Giraffe have been suffering from a “silent extinction” for about the past 30 years. We say “silent” because for some reason most people, including zookeepers and conservationists, were unaware that there has been about a 40% decrease in their numbers. There are currently only about 90,000 giraffes, which is about a quarter of the number of African elephants in the wild today. Unfortunately, habitat loss and human population growth is a huge issue the majority of animals face today, because with less space and more humans we see human-wildlife conflict. Giraffe suffer from the belief that their bone marrow can cure HIV, railroads being built through their natural space, cultures killing them for their tails as almost a rite of passage, as well as simply living in war-ravaged countries.
As of last week giraffe were officially announced as “Vulnerable” on the International Union for Conservation of Nature (IUCN) Red List of Threatened Species. Although this is very tragic news, it can be helpful in the sense that now it is on everyone’s radar that these incredibly beautiful creatures need our help! They will get more of the protection that they deserve and hopefully more people will want to help save them, and if you are helping to save the world’s tallest land mammal, you are going to consequently help save all of the other species that share their habitat.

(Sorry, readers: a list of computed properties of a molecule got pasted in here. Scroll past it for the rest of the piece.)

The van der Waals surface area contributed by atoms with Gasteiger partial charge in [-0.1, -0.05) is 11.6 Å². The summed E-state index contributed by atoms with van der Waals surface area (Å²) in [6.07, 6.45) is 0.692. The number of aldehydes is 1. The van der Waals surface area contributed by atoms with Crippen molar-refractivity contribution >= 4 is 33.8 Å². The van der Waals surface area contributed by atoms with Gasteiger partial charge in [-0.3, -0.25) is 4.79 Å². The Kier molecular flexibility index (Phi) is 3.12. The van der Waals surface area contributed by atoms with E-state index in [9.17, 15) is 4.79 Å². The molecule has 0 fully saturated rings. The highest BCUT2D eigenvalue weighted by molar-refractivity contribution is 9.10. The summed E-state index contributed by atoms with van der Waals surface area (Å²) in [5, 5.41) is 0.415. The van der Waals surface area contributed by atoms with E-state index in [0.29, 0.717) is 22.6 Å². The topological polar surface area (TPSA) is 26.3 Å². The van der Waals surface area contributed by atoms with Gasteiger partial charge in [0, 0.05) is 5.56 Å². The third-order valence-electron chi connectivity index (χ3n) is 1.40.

Here at the Cincinnati Zoo we are a part of the Species Survival Plan (SSP) and have giraffe that were specifically brought here to help keep a diverse group of breeding giraffe in accredited Association of Zoos and Aquariums (AZA) zoos. The SSP helps to keep genetic diversity throughout zoo species and our female, Jambo, is one of the most valuable female Masai giraffe in the country. Jambo had her first calf, Zoey, this past September! Jambo and Zoey are both important for the future populations of giraffe programs in zoos and we are very lucky to have them here. They can help to educate and inspire those that may not ever get the chance to travel to Africa and see them in the wild.
If you have ever wanted to help giraffe, or see ours up close on a personal level, you can check out our website and schedule a special behind the scenes tour to meet our Masai giraffe. A portion of the money you spend will be donated to Wild Nature Institute, who specifically support the conservation of Masai giraffe.